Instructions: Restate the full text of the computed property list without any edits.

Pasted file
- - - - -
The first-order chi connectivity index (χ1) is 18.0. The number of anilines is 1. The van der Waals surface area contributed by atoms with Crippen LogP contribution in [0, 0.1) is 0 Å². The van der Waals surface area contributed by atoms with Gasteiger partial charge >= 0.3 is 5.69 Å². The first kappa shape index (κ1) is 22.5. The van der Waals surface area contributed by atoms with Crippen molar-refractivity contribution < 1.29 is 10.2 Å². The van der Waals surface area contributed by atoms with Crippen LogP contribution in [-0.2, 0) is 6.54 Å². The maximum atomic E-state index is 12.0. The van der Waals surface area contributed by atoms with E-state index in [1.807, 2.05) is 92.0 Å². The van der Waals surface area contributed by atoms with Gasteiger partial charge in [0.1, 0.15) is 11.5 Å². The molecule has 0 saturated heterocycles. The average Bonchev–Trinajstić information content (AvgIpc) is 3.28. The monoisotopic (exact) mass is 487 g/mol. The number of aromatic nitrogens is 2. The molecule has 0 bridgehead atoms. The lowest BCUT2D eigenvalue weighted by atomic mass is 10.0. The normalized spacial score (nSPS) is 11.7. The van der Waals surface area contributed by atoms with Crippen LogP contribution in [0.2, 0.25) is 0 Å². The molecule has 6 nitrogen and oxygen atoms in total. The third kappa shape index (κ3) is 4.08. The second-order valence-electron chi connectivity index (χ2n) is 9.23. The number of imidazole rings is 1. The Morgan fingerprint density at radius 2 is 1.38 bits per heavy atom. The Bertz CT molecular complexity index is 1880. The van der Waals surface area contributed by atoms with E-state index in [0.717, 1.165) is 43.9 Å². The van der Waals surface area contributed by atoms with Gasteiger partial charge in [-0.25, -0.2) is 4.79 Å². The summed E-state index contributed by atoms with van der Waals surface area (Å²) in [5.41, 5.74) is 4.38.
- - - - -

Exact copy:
The first-order chi connectivity index (χ1) is 18.0. The number of anilines is 1. The van der Waals surface area contributed by atoms with Crippen LogP contribution in [0, 0.1) is 0 Å². The van der Waals surface area contributed by atoms with Gasteiger partial charge >= 0.3 is 5.69 Å². The first kappa shape index (κ1) is 22.5. The van der Waals surface area contributed by atoms with Crippen molar-refractivity contribution < 1.29 is 10.2 Å². The van der Waals surface area contributed by atoms with Crippen LogP contribution in [-0.2, 0) is 6.54 Å². The maximum atomic E-state index is 12.0. The van der Waals surface area contributed by atoms with E-state index in [1.807, 2.05) is 92.0 Å². The van der Waals surface area contributed by atoms with Gasteiger partial charge in [0.1, 0.15) is 11.5 Å². The molecule has 0 saturated heterocycles. The average Bonchev–Trinajstić information content (AvgIpc) is 3.28. The monoisotopic (exact) mass is 487 g/mol. The number of aromatic nitrogens is 2. The molecule has 0 bridgehead atoms. The lowest BCUT2D eigenvalue weighted by atomic mass is 10.0. The normalized spacial score (nSPS) is 11.7. The van der Waals surface area contributed by atoms with Crippen LogP contribution in [0.2, 0.25) is 0 Å². The molecule has 6 nitrogen and oxygen atoms in total. The third kappa shape index (κ3) is 4.08. The second-order valence-electron chi connectivity index (χ2n) is 9.23. The number of imidazole rings is 1. The Morgan fingerprint density at radius 2 is 1.38 bits per heavy atom. The Bertz CT molecular complexity index is 1880. The van der Waals surface area contributed by atoms with E-state index in [0.717, 1.165) is 43.9 Å². The van der Waals surface area contributed by atoms with Gasteiger partial charge in [-0.25, -0.2) is 4.79 Å². The summed E-state index contributed by atoms with van der Waals surface area (Å²) in [5.41, 5.74) is 4.38.